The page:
“I believe TRIUMPH will be successful for years to come,” he shares, adding that the program’s family atmosphere and its new leaders’ vast experience levels add to its strength.

While Dahm’s class had a dozen graduates, that number varies each spring because some trainees take time out to pursue global health opportunities or a dual degree with a master of public health (MPH). After these activities, all TRIUMPH students return to finish their training in Milwaukee. With the addition of the newest accepted first-year students, TRIUMPH has enrolled 166 students throughout its 10-year history.

A person looking at a student's research poster
Natalie Dosch, a third-year TRIUMPH student (center), describes her community project to Azure’De Williams at the student showcase event in May 2018.
Photo by Todd Brown/Media Solutions

To date, of the 110 students who have graduated from TRIUMPH, all have gone on to residencies that emphasize service to people in urban, low-income communities. Forty-four graduates have completed residency training, and 100 percent of these physicians now practice in urban areas. Twenty-one of them (about 47 percent) have returned to practice in Wisconsin.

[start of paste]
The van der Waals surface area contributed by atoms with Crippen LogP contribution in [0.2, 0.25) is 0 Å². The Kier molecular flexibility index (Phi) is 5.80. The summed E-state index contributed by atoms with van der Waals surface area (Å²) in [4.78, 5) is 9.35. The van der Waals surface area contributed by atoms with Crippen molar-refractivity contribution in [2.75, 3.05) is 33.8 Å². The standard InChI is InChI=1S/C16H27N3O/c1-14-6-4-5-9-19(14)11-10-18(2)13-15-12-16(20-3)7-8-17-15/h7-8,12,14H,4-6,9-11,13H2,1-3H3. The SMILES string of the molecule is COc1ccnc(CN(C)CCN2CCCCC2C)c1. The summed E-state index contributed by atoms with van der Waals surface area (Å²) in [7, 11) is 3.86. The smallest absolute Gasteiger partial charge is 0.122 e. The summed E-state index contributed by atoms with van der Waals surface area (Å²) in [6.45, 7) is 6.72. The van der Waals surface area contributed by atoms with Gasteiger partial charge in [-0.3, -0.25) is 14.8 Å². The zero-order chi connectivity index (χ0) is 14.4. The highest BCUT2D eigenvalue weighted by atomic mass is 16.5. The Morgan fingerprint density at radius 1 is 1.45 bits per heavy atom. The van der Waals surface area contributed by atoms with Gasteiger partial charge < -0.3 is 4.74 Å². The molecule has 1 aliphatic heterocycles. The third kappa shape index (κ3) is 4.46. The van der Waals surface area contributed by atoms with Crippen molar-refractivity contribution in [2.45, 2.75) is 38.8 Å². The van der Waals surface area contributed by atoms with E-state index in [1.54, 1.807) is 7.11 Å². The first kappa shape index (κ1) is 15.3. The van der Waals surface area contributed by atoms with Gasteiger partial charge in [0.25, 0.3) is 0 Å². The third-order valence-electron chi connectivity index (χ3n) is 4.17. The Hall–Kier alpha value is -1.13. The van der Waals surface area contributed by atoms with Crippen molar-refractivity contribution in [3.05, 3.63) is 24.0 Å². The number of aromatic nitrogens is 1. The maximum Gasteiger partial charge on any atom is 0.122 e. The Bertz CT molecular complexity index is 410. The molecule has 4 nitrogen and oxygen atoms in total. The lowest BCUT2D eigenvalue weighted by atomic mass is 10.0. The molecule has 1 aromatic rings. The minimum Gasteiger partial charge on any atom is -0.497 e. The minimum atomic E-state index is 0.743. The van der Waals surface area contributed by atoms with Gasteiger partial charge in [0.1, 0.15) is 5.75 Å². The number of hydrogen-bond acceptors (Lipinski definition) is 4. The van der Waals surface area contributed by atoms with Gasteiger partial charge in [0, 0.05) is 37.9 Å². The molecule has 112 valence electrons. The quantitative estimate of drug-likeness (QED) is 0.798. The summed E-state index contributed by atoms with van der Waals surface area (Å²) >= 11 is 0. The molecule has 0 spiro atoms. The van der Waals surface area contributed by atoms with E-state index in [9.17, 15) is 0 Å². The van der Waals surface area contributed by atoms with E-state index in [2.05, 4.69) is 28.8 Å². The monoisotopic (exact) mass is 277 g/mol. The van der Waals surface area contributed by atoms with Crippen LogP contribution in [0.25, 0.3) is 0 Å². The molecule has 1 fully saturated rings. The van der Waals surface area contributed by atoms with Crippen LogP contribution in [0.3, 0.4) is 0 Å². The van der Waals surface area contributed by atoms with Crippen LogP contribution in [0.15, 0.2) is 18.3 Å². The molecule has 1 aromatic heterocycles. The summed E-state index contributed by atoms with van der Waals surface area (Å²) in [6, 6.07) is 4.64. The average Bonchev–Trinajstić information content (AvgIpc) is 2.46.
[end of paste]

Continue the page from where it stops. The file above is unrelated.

A Milwaukee-area native, Buelow — who splits her time between working for the program and serving as a family physician at the Sixteenth Street Community Health Center — notes that she and other TRIUMPH faculty and staff have worked hard to keep up with the program’s growth. For instance, they coordinate community projects, rotation assignments and many other education-related tasks for twice the number of students they used to accommodate.

She notes, “It’s been challenging for the past few years to have students at different curriculum stages, but they have been really resilient as we’ve gone through several transitions in curricula as well as leadership.”

Perhaps the most difficult part of the curriculum change has been keeping the students connected with each other and with program leaders, says Knox, who practices at Aurora Health Care.